Martin Mbaya is one of the Co-Founders of AITI (the precursor to MIT Global Startup Labs). He currently focuses on the long term financial and organizational sustainability of GSL in collaboration with various partners. He also works closely with university partners, corporate partners, students, alumni and emerging entrepreneurs with a focus on developing the IT, innovation and capital clusters in the respective countries and regions where GSL is involved. Martin is a Co-Founder and Director of Nairobi Capital, Inc. a global mobile money financial intermediary with operations in Kenya offering working capital solutions and business know how to small businesses and individuals in Africa. He also serves as an advisor to Maurice + Fischer and the BeeClan Group. He holds degrees in engineering from MIT and public policy with a concentration in international trade and finance from Harvard. He is also a member of the MOC (Microeconomics of Competitiveness) network based at Harvard's Institute for Strategy and Competitiveness. Over the past decade and a half, Martin has worked in strategy, operations, technology consulting, higher education and finance primarily in Africa, America and Asia.
Saman P. Amarasinghe is a Professor in the Department of Electrical Engineering and Computer Science at Massachusetts Institute of Technology and a member of the MIT Computer Science and Artificial Intelligence Laboratory . He received his BS in Electrical Engineering and Computer Science from Cornell University in 1988, and his MSEE and Ph.D from Stanford University in 1990 and 1997, respectively. His research interests are in discovering novel approaches to improve the performance of modern computer systems without unduly increasing the complexity faced by either application developers, compiler writers, or computer architects. He is also interested in creating appropriate information technologies for emerging countries. In that, he co-founded Lanka Internet Services (the first ISP in Sri Lanka), developed the TEK low bandwidth search engine and is involved with the Swara voice portal for citizen news journalism project.
Professor Akinwande is a Professor in the Electrical Engineering and Computer Science Department of the Massachusetts Institute of Technology, Cambridge, MA. Professor Akinwande received a B.Sc. (1978) in Electrical and Electronic Engineering from the University of Ife, Nigeria, a MS (1981) and Ph.D. (1986) in Electrical Engineering from Stanford University, Stanford, California. Professor Akinwande joined MIT's Microsystems Technology Laboratories (MTL) in January 1995 where his research focuses on micro-fabrication and electronic devices with particular emphasis on smart sensors and actuators, intelligent displays, large area electronics (macro-electronics), field emission & field ionization devices, mass spectrometry and electric propulsion. Prof. Akinwande is a recipient of the 1996 National Science Foundation (NSF) Career Award.
Paul recently received his PhD from MIT in Electrical Engineering specializing in the area of network economics. He is one of the co-founders of AITI (the precursor to Global Startup Labs). He has a general interest in the application of ICT and mobile technology in developing countries. In particular, he sees network technologies as one of the cornerstones in aiding local communities develop both from a technological point of view as well as as economically.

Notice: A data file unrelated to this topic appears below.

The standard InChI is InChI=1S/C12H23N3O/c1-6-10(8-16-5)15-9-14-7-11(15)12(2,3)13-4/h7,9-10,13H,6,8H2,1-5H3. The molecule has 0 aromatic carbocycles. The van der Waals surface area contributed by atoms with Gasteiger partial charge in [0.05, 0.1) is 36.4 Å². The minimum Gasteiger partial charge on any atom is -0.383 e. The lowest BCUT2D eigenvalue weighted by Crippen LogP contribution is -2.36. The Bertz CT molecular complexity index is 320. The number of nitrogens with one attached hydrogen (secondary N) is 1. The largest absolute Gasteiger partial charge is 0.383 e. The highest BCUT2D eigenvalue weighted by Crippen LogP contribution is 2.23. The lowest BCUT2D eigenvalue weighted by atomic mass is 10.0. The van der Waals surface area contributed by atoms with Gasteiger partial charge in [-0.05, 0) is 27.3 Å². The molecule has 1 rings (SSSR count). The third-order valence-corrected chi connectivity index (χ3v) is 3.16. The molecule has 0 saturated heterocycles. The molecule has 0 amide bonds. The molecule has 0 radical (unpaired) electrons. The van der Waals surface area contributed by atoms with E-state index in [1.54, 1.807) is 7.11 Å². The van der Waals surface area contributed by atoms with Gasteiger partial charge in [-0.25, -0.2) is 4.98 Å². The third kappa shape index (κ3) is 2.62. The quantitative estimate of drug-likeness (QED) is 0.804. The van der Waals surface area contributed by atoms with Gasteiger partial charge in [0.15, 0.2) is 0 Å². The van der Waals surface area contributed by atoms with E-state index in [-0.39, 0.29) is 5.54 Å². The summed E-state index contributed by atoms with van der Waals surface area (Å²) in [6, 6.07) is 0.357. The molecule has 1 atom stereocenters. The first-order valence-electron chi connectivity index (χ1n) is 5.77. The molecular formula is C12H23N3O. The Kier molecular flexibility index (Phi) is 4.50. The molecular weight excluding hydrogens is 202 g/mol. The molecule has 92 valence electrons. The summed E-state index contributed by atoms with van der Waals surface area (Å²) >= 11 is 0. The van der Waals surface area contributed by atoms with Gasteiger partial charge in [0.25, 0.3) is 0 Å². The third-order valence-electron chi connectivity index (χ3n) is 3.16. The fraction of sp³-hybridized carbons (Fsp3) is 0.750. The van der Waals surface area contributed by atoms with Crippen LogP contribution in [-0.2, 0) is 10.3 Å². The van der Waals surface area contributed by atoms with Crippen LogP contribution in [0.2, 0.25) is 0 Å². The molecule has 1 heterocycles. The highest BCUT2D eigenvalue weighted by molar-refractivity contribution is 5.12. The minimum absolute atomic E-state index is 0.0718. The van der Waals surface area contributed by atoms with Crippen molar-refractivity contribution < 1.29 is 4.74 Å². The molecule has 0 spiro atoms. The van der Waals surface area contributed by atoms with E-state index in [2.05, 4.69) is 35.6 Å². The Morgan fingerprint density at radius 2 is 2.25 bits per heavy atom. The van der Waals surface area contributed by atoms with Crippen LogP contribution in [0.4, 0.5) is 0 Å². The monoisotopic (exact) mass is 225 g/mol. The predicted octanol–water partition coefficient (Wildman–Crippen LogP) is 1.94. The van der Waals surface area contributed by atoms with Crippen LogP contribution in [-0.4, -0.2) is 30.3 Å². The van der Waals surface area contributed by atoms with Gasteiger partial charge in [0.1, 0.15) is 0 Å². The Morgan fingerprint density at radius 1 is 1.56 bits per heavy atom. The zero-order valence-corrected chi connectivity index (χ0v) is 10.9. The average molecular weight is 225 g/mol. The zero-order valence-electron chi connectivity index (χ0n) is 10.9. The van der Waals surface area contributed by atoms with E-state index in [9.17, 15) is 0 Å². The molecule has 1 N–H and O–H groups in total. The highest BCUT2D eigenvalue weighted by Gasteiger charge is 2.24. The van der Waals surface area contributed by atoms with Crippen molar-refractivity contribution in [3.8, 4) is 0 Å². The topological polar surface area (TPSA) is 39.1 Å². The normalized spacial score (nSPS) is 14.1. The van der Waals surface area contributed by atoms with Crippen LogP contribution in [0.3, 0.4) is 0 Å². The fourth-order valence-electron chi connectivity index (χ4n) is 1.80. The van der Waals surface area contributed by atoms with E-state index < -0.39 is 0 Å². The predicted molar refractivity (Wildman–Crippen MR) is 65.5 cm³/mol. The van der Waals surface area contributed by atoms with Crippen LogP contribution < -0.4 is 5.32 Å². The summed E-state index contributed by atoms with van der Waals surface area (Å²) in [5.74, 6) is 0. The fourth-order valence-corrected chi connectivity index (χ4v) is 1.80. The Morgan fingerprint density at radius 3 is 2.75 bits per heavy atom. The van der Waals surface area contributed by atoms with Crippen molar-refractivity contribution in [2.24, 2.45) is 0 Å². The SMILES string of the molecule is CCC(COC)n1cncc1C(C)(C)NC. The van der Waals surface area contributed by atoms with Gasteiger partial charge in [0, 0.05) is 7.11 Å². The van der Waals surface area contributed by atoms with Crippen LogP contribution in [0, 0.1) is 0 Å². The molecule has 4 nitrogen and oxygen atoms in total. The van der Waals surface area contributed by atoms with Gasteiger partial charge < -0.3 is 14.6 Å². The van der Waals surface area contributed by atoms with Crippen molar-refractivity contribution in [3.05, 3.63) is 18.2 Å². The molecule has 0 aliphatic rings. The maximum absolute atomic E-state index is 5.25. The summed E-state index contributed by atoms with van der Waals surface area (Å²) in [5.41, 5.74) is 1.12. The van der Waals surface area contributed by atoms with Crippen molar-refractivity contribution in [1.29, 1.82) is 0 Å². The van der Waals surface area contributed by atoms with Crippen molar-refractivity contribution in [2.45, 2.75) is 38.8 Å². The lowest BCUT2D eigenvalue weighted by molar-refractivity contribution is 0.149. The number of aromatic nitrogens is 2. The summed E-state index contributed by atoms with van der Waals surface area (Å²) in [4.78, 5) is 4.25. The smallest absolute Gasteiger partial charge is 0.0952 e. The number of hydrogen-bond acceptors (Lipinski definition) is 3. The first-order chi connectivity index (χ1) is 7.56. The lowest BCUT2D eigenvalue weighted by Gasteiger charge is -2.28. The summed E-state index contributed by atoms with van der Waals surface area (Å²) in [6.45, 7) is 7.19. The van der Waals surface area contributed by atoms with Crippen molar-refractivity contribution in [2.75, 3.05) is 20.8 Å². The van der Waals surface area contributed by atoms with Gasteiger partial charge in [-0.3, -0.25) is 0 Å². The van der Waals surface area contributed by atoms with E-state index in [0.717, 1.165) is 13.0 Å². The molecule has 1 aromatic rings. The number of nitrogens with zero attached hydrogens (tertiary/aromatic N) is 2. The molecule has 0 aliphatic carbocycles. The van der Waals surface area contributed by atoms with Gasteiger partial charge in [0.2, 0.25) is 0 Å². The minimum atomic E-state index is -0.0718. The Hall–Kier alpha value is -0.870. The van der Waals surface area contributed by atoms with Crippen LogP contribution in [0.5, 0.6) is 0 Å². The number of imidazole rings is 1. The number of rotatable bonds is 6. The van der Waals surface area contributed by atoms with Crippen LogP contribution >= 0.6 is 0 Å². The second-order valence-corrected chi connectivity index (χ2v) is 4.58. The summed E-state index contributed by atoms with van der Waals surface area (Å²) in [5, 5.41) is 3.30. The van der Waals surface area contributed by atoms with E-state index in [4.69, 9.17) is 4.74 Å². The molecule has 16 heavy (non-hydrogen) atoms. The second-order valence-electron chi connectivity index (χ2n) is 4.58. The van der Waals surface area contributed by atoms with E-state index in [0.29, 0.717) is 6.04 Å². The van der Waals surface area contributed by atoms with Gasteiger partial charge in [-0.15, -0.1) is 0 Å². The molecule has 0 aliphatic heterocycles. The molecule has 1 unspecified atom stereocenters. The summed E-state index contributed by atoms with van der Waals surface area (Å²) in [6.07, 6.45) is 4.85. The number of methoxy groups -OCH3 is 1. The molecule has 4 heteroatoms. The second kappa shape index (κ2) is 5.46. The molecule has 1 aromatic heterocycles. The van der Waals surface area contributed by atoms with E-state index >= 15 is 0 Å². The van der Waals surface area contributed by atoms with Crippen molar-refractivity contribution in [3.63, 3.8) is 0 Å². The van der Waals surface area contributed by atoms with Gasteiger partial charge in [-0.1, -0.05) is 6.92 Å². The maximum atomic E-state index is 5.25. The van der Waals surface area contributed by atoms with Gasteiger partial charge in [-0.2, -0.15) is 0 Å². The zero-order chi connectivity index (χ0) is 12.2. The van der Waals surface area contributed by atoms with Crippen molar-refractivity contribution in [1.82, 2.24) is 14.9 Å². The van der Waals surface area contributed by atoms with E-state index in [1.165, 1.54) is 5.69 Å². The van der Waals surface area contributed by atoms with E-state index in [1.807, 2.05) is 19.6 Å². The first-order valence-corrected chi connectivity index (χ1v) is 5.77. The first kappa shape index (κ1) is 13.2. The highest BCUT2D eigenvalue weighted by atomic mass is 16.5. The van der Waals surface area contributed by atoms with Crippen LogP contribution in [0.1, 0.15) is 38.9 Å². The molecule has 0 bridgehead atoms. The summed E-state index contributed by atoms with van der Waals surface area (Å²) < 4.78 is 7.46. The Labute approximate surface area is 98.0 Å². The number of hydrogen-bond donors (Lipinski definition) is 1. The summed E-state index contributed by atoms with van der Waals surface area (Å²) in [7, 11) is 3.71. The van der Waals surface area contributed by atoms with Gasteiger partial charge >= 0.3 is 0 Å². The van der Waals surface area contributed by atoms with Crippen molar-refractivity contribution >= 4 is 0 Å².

Professor Paul Gray was the fourteenth president of MIT (1980-1990), chairman of the MIT Corporation (1990-1997), and dean of MIT's School of Engineering (1970-1971). His public service includes four years on the White House Science Council and membership on the Council's Panel on the Health of Universities; he was chairman of the Task Force on Educational Opportunity. His field of research is semiconductor electronics and circuit theory.
MIT's Africa Internet Technology Initiative (AITI) was first envisioned by Paul Njoroge while attending the 1998 MIT Leadershape summer program after his sophomore year at MIT. Paul teamed up with fellow classmates Martin Mbaya and Solomon Assefa (also graduates of MIT Leadershape) to plan and launch the inaugural MIT AITI session (initial proposal). The founders of AITI realized that information and communication technologies can aid development. However, many African students are not exposed to a curriculum that focused on technologies appropriate to their environment. The founders had a vision that saw MIT students/instructors traveling to Africa to teach technology and promote development in African schools. Both parties would be benefit from the program. The MIT student/instructors would be enriched by a unique and challenging international experience, and the African students would be exposed to appropriate technologies that would help them to solve local problems and take advantage of local opportunities.
The founders developed the idea with the help of Professor Paul Gray (MIT EECS), President Emeritus of MIT. AITI was largely modeled on the successful MIT-CETI program in China and customized for Africa. In the summer of 2000, the program was piloted at Strathmore College in Kenya. Four MIT student/instructors (Paul Njoroge, Martin Mbaya, Andrew Nevins and Eric Traub) were part of the inaugural team. Each played an important role in taking the program from concept to reality. In 2000, tele-centers (Internet Cafes) were the dominant accessible form of ICT technology for most Africans. Thus, the team's curriculum centered on Java programming, HTML and the basics of UNIX. In addition, to promote entrepreneurship, leading executives from the computer industry in Kenya delivered guest lectures. Furthermore, students were required to work on a group project applying their newly acquired skills.
AITI was originally known as the Africa Internet Technology Initiative. In 2008, we changed our name to the Africa Information Technology Initiative. In 2011, AITI has organized courses in South Asia. To reflect our geographical expansion, AITI has again rebranded.